auditd - Audit daemon
/usr/sbin/auditd [ options ... ]
Sets the pathname to which the audit daemon will post any warning or informational messages (such as "audit log change"). This may be either a device or local file. Outputs a brief help menu. Causes the audit daemon to transfer its audit data to the audit daemon executing on the remote host hostname. If the remote site stops receiving, the local daemon will store its data locally as specified with the -o and -r options to auditd. Causes the audit daemon to output its audit data to the local file pathname. Queries the audit daemon for the current location of the audit data.
Causes the audit subsystem to dump its currently buffered audit data (from the kernel and the daemon) out to the configured host or log file. The audit daemon normally dumps its buffer only when it approaches capacity.
The -z option removes any AF_UNIX sockets left by previous daemons. This situation can occur when the system shuts down abnormally. If no AF_UNIX socket is present, the next invocation of will start the daemon. If an AF_UNIX socket is present, the next invocation of spawns a client process which communicates with the system audit daemon. This -z option should be used only when no audit daemon is present on the system.
Sets the size of the audit daemons buffer for the audit data (minimum is 4). Toggles the network server switch. If on, allows the audit daemon to accept audit data from other audit daemons whose host names are specified in the /etc/sec/auditd_clients file. Sets the timeout value used in establishing initial connections with remote audit daemons. Instructs the client audit daemon to not require acknowledgement from the server (machine collecting audit data) for the reciept of audit data sent over the network. The -u option is used for compatibility with servers that are running versions of DIGITAL UNIX prior to Version 4.0D.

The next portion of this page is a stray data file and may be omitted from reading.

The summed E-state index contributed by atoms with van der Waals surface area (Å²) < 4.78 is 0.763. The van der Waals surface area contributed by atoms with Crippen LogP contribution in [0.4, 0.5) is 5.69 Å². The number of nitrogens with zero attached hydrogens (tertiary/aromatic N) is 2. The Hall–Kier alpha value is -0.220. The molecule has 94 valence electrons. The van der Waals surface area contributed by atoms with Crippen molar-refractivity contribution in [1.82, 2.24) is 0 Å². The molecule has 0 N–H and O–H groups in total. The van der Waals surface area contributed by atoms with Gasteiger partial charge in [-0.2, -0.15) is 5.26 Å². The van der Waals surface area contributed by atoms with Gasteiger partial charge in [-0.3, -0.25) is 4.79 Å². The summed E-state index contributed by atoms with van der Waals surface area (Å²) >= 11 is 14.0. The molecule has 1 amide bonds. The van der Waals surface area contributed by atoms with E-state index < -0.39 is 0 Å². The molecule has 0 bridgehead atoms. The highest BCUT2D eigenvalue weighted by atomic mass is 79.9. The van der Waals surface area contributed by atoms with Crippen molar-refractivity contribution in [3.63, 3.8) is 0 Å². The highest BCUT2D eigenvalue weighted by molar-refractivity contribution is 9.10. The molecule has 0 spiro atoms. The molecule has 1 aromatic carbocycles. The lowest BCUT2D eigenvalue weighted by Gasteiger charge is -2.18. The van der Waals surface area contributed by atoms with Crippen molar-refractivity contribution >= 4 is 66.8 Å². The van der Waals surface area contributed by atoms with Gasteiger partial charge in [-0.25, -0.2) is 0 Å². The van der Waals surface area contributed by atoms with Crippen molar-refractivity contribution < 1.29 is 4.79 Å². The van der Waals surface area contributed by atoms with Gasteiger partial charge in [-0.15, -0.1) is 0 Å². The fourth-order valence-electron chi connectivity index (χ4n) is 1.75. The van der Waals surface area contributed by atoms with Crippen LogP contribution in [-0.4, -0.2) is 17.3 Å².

Sets the minimum percent free space on the current partition before
an overflow condition is triggered.
Sets the action that auditd takes on an overflow condition.
The following actions are available for the -o option:
Change to the next directory or host machine
(auditd on the host machine determines the path)
as specified in the /etc/sec/auditd_loc file.
Overwrite the current audit log file. This action causes the loss of previously logged audit data. Terminates the audit daemon. Immediately halts the system by doing a reboot.
The audit daemon, auditd, operates as a server, monitoring /dev/audit for local audit data, monitoring a known port for data from remote cooperating audit daemons, and monitoring an AF_UNIX socket for input from the system administrator.
Local audit data is shared with the /dev/audit device, and eventually is sent to the auditlog when the buffer nears capacity or the daemon receives an explicit instruction from the administrator to flush its buffer.
Local administrative data is read via the socket /dev/.audit/audS. Input from the system administrator allows for changing of the daemon's configurable options. The administrator communicates with the audit daemon by executing auditd with the desired options. The first invocation of auditd spawns the daemon; subsequent invocations detect that an audit daemon already exists and will communicate with it, passing along directions for the selected options. The first invocation of the daemon also turns on auditing for the system (audcntl(2)). When the daemon is terminated, by the -k option or the SIGTERM signal, auditing is turned off. It is important not to have system auditing turned on when there is no audit daemon running on the system (processes being audited will sleep on resources under control of the audit system).
Remote audit data is first detected when a client (remote) audit daemon attempts to communicate with the server (local) audit daemon. To establish a communications path between the client and the server daemons, the client's host name is first checked against a list of hosts allowed to transmit data to the server. This list is maintained on the server in /etc/sec/auditd_clients. If the client is allowed to transfer audit data to the server, a child audit daemon dedicated to communicating with that client is spawned.
Any data transferred from the client to the server is acknowledged (ack'ed) by the server. If the data transfer fails, the client follows its "overflow" option. For communication with servers on systems prior to Version 4.0D, the client must use the -u option, because data acknowledgment was not used on earlier systems.
Files: audit(7) delim off